Find the report here

How to create 500.000 jobs in Ethiopia?

This policy note digs into the motorbike-transport business and how this can have a major impact for Ethiopia. Both for youth in terms of job creation and for all communities living in rural areas for increased and improved mobility. 

Motorbikes are widespread in many African countries, proving a great opportunity for Ethiopia. 

Read the practical note here

 

Roads for Resilience Report Tajikistan

Integrating climate change adaptation and water management in the design and construction of roads.  

Assessment of Opportunities in Tajikistan

Find the report here

 

 

Cost-benefit analysis Kitui County

This report gives an insight in the construction costs of road water harvesting structures and its return on investment. In this way it shows how farmers can benefit greatly from a relatively low investment. 

Cost-Benefit analysis Kitui County

Reaping the fruits from road water harvesting

Want to know how road water harvesting can boost your farming business? Read the story from Mr. and Mrs. Mwania who live in the semi-arid part of Makueni and are reaping many fruits from road water harvesting. 

Reaping fruits of road water harvesting – Mwania’s story

Integrating Climate Change Adaptation and Water Management in the Design and Construction of Roads

Road construction often changes surface runoff patterns which, if unmanaged, can lead to water-related problems. The most common design approach in road development is to allow water to flow through hydraulic structures (roadside ditches, culverts, bridges) to ensure the safety of the structures. In many countries, water shortages are a common challenge. Research carried out in Ethiopia and other countries shows that water harvesting from roads has multiple benefits: it enhances soil moisture and groundwater recharge; it increases the availability of surface water for multiple uses; it reduces flooding and erosion at downstream areas; and it increases the resilience of local communities to droughts and rainfall variability. MetaMeta was given the assignment to assess and introduce the systematic use of roads for water management in Zambia. Read the full report here.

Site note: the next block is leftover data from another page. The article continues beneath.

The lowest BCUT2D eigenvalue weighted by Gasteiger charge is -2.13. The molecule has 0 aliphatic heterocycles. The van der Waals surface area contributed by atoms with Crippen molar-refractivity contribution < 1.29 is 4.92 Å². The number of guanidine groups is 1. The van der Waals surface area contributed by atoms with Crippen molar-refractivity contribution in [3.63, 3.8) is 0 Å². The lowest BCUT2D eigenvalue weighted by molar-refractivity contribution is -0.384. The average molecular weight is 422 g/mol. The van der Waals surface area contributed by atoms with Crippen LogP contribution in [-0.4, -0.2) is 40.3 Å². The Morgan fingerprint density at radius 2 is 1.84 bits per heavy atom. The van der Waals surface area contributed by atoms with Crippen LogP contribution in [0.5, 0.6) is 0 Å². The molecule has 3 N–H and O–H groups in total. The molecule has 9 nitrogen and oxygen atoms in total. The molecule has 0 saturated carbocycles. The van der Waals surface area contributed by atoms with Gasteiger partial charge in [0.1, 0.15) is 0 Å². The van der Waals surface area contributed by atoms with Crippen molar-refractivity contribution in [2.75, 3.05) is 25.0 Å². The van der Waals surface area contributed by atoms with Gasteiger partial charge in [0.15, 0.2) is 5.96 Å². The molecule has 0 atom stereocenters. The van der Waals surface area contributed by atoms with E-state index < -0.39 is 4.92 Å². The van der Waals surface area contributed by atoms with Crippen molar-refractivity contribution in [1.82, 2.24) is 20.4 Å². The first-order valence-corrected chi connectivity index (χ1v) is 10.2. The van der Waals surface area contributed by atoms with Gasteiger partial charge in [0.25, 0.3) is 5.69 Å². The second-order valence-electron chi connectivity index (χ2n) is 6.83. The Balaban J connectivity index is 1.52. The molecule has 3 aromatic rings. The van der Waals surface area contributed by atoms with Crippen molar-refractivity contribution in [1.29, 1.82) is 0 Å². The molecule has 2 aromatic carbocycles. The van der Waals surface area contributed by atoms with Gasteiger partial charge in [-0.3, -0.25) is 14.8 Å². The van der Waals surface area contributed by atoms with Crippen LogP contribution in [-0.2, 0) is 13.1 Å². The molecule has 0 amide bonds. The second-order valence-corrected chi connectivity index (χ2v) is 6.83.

Overcoming dry spells with flood based farming systems in Malawi

The Rainwater Harvesting Association of Malawi (RHAM) in collaboration with the Land Resource Conservation Department under the Ministry Of Agriculture Irrigation and Water Development (MOAIWD) organised a field day on 29th of January 2018 in Mitundu Extension Planning Area (EPA), Lilongwe, Central Malawi. The field day was aimed at letting farmers appreciate the crop stand under different in-situ water harvesting technologies promoted by the association under the programme entitled “Asia to Africa; Testing the Adaptability of Flood Based Resource Management” in collaboration with Flood Based Livelihood Network (FBLN) and MetaMeta in Netherlands. The outcomes of the field visit can be found on this report: Overcoming dry spells with Flood Based Farming Systems

Page 1 of 912345...Last »

 

  Roads for Water Consortium:                          

   

logo_mm copy mekelle-university-logo ERA logo Tigray agriculture (not sure) amhara agriculture bureau